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Tried to MIG == Eye damage

Discussion in 'The Hokey Ass Message Board' started by The37Kid, Feb 27, 2013.

  1. black 62
    Joined: Jul 12, 2012
    Posts: 1,895

    black 62
    Member
    from arkansas

    my auto darkening helmet from hf works great but i weld less than 100 hours per year...i can never weld in the right place with a regular helmet but i get in neighborhood with the auto...
     
  2. Von Rigg Fink
    Joined: Jun 11, 2007
    Posts: 13,428

    Von Rigg Fink
    Member
    from Garage

    only one eye?

    seems wierd..wouldnt they both be looking thru the same lense? and be both affected the same?

    somethin aint adding up right, are you closing one eye as you weld?
     
  3. NORSON
    Joined: Jan 19, 2009
    Posts: 465

    NORSON
    ALLIANCE MEMBER

    Have a Miller and use the magnifier lenses. Because I'm an old guy I use prescription reading glasses instead of my trifocals. For anyone that is having trouble "seeing the puddle" this is the answer......and a good quality helmet.
     
  4. Good chance that your vision problems are from after you gave up on the helmet, and went closed eye style. I've been using the cheap-o self darkening helmets since before they were all that cheap. I've had one of them crap out over the years, and had one fall, and get broken. I took the lens set up out of it, and made a hand held for doing exhaust. It's still working fine today. Welding helmets, and shades are like any other tool, special situations call for special tools. I have about 6 different helmets all set up for different things. Different shades handle different arcs better, and believe it or not, we all have different eyes. People who blanket bad mouth the cheap self darkening need to realize that what works for them may not work for everyone. I guess I'm just fortunate that they work for me, but honestly, I actually prefer them over my expensive Huntsman and Miller, and Speedglas rigs I've been assigned for certain situations, and reasons.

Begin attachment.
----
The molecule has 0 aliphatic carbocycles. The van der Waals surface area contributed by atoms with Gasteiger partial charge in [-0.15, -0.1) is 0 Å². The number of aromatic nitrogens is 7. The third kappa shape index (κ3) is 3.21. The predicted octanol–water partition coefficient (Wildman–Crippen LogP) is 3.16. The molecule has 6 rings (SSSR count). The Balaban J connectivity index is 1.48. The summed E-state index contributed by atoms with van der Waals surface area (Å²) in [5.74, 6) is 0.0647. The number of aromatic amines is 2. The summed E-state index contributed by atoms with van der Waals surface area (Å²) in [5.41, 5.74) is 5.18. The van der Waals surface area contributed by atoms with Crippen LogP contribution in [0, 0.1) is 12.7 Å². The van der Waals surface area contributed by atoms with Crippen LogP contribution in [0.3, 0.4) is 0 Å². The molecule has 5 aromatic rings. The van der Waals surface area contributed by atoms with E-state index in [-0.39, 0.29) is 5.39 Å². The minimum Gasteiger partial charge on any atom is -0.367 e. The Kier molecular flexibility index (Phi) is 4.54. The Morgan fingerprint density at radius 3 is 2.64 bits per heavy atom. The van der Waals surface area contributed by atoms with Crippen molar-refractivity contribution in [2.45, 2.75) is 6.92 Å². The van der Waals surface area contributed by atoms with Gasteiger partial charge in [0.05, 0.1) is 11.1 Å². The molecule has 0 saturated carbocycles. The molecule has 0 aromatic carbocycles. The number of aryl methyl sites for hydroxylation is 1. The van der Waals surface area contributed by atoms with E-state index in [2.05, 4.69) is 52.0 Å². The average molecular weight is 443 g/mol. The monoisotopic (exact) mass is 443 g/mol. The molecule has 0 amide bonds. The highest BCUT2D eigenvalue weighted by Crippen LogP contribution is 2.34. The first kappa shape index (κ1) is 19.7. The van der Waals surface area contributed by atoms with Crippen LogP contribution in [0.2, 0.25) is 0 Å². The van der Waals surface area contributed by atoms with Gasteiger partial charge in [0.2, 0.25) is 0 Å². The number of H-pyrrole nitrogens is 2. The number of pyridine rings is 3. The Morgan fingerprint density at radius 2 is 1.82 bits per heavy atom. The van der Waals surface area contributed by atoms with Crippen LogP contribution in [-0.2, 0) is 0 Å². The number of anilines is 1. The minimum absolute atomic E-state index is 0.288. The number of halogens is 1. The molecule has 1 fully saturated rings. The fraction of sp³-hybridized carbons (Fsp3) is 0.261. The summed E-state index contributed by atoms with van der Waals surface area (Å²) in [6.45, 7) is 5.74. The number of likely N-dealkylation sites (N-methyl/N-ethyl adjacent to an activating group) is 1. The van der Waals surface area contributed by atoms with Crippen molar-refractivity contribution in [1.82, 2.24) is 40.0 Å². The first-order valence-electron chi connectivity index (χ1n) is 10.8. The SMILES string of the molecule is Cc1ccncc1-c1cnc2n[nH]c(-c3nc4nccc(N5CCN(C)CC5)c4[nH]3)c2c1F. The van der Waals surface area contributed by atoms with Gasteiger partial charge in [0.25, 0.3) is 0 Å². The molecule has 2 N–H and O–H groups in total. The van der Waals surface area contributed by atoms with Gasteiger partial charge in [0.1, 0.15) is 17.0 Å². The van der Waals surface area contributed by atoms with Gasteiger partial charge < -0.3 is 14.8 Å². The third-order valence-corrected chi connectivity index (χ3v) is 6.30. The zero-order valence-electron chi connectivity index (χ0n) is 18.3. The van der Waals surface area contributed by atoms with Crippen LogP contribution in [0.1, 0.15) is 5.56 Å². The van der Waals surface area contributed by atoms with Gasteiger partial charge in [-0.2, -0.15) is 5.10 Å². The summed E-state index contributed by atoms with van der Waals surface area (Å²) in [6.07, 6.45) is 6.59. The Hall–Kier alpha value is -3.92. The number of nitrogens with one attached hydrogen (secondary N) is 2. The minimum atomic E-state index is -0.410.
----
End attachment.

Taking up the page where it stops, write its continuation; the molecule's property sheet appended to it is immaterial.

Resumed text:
Cheap self darkening helmets are typically lighter. Some of the Millers and Huntsmans are pretty darn heavy. You notice that on anything that hangs from your head for awhile.

    Cheap self darkening helmets require no changing of batteries. That's one thing that makes no sense to me. I've been in numerous situations where my co-workers were SOL because their fancy helmets had dead batteries, and they had forgot to pick up more AAAs. Guess who came to rescue when he pulled his "stupid POS" $35 helmet out of the tool box.

    Unless you find that these helmets just don't work with your eyes, financially the more expensive helmets don't make much sense. Most of the high end self darkening helmets run $350 and up. At $35 a piece the cheap Harbor Freight and other helmets make way more sense. Even if you get 2 years out of a cheap-o helmet, you'd need to get 20 years out of a high end helmet to compete. This is also barring any unfortunate accidents. I've seen $500 Speedglas helmets get crunched a week out of the box..... ouch. I wouldn't be so heartbroken over a $35. I'm all for buying the best equipment available, but, I've had both, and honestly don't see much advantage in this situation.

    That being said, you need to find what works best for you.
    There are countless options available. As said before, you may want to consider an Accu-Strike. http://accustrike.com/ They are super slick.

    Also, there's nothing wrong with the ol' light weight big window Huntsman formed cardboard unit, a variety of lenses, and a neck flick. This setup is one of my personal favorites. I have a couple of them with different gold lenses, and the lense is the most expensive part of the set up.

    I could go on about this forever, as you can read, but basically: Welding helmets are like pistol holsters, there's a million options, not everyone likes what eachother likes, and it takes awhile to find what best fits each situation.
     
  5. X2. What he said.
     
  6. Rusty O'Toole
    Joined: Sep 17, 2006
    Posts: 8,994

    Rusty O'Toole
    Member

    Don't take chances on your eyesight. I find if I use a dark glass, it helps to shine a bright light on the work (500 watt shop light).

    I can't weld any good anymore because I can't see the bead even with the light trick. So don't take chances and don't end up like me.
     
  7. . Gave up on the helmet and did the OCC closed eyes method.
    OK now mig ==eye damage ?
    Or welding without a hood & trying to close your eyes faster than the speed of light == eye damage.

    Turning your head to the right while closing your eyes exposes your left eye to the arc while your nose blocks the light from your right eye
     
  8. jazz1
    Joined: Apr 30, 2011
    Posts: 1,470

    jazz1
    Member

    Yep,,spend a couple hundred dollars on a good helmut..been using my ProStar by Praxair for 10 years,,,no problems. I would not trust my eyes to one of those cheapo helmets ever.
     

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